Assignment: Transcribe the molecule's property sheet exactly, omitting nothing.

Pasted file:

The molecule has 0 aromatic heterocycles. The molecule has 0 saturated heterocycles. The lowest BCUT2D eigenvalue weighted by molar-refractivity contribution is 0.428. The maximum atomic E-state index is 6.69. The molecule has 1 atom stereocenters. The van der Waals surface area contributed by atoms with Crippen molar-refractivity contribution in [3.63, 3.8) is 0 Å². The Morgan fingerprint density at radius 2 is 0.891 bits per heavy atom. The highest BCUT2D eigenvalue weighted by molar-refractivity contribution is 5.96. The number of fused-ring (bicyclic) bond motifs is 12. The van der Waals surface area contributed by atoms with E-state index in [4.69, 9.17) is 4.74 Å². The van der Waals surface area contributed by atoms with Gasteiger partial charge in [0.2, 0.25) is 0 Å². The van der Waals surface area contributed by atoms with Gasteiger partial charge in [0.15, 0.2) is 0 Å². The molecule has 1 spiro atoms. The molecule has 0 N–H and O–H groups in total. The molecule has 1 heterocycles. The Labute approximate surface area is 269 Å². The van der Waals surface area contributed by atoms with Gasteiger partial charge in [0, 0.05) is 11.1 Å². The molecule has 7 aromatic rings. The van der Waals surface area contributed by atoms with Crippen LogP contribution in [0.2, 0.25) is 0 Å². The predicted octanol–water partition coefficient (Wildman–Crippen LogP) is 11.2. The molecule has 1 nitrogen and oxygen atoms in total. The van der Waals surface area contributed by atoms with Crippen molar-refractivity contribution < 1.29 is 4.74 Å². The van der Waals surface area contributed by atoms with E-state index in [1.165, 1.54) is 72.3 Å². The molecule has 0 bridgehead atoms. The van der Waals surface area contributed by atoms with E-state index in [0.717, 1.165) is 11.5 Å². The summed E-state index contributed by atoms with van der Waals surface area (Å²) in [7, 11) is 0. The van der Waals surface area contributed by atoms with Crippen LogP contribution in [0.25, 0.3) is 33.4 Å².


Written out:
The molecule has 0 aromatic heterocycles. The molecule has 0 saturated heterocycles. The lowest BCUT2D eigenvalue weighted by molar-refractivity contribution is 0.428. The maximum atomic E-state index is 6.69. The molecule has 1 atom stereocenters. The van der Waals surface area contributed by atoms with Crippen molar-refractivity contribution in [3.63, 3.8) is 0 Å². The Morgan fingerprint density at radius 2 is 0.891 bits per heavy atom. The highest BCUT2D eigenvalue weighted by molar-refractivity contribution is 5.96. The number of fused-ring (bicyclic) bond motifs is 12. The van der Waals surface area contributed by atoms with E-state index in [4.69, 9.17) is 4.74 Å². The van der Waals surface area contributed by atoms with Gasteiger partial charge in [0.2, 0.25) is 0 Å². The van der Waals surface area contributed by atoms with Gasteiger partial charge in [0.15, 0.2) is 0 Å². The molecule has 1 spiro atoms. The molecule has 0 N–H and O–H groups in total. The molecule has 1 heterocycles. The Labute approximate surface area is 269 Å². The van der Waals surface area contributed by atoms with Gasteiger partial charge in [0, 0.05) is 11.1 Å². The molecule has 7 aromatic rings. The van der Waals surface area contributed by atoms with Crippen LogP contribution in [0.2, 0.25) is 0 Å². The predicted octanol–water partition coefficient (Wildman–Crippen LogP) is 11.2. The molecule has 1 nitrogen and oxygen atoms in total. The van der Waals surface area contributed by atoms with Crippen molar-refractivity contribution < 1.29 is 4.74 Å². The van der Waals surface area contributed by atoms with E-state index in [1.165, 1.54) is 72.3 Å². The molecule has 0 bridgehead atoms. The van der Waals surface area contributed by atoms with E-state index in [0.717, 1.165) is 11.5 Å². The summed E-state index contributed by atoms with van der Waals surface area (Å²) in [7, 11) is 0. The van der Waals surface area contributed by atoms with Crippen LogP contribution in [0.25, 0.3) is 33.4 Å².